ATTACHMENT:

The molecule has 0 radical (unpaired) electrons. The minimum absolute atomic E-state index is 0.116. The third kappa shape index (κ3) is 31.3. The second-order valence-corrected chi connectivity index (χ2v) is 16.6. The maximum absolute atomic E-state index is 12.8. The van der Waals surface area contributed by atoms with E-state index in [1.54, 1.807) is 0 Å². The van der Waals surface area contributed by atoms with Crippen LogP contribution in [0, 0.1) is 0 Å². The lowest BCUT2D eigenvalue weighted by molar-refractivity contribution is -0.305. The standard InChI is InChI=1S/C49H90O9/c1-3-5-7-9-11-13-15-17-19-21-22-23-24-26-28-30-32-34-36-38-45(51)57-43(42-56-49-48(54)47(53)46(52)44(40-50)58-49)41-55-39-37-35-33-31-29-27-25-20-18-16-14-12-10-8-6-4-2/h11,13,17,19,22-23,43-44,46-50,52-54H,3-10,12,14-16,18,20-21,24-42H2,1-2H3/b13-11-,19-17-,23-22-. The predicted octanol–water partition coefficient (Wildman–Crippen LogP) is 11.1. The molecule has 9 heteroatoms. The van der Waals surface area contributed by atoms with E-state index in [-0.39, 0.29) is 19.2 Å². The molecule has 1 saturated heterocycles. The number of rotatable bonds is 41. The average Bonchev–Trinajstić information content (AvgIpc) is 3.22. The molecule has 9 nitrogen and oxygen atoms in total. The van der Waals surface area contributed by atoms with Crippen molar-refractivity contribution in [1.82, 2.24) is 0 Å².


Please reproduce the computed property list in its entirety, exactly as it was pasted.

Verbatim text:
The molecule has 0 radical (unpaired) electrons. The minimum absolute atomic E-state index is 0.116. The third kappa shape index (κ3) is 31.3. The second-order valence-corrected chi connectivity index (χ2v) is 16.6. The maximum absolute atomic E-state index is 12.8. The van der Waals surface area contributed by atoms with E-state index in [1.54, 1.807) is 0 Å². The van der Waals surface area contributed by atoms with Crippen LogP contribution in [0, 0.1) is 0 Å². The lowest BCUT2D eigenvalue weighted by molar-refractivity contribution is -0.305. The standard InChI is InChI=1S/C49H90O9/c1-3-5-7-9-11-13-15-17-19-21-22-23-24-26-28-30-32-34-36-38-45(51)57-43(42-56-49-48(54)47(53)46(52)44(40-50)58-49)41-55-39-37-35-33-31-29-27-25-20-18-16-14-12-10-8-6-4-2/h11,13,17,19,22-23,43-44,46-50,52-54H,3-10,12,14-16,18,20-21,24-42H2,1-2H3/b13-11-,19-17-,23-22-. The predicted octanol–water partition coefficient (Wildman–Crippen LogP) is 11.1. The molecule has 9 heteroatoms. The van der Waals surface area contributed by atoms with E-state index in [-0.39, 0.29) is 19.2 Å². The molecule has 1 saturated heterocycles. The number of rotatable bonds is 41. The average Bonchev–Trinajstić information content (AvgIpc) is 3.22. The molecule has 9 nitrogen and oxygen atoms in total. The van der Waals surface area contributed by atoms with Crippen molar-refractivity contribution in [1.82, 2.24) is 0 Å².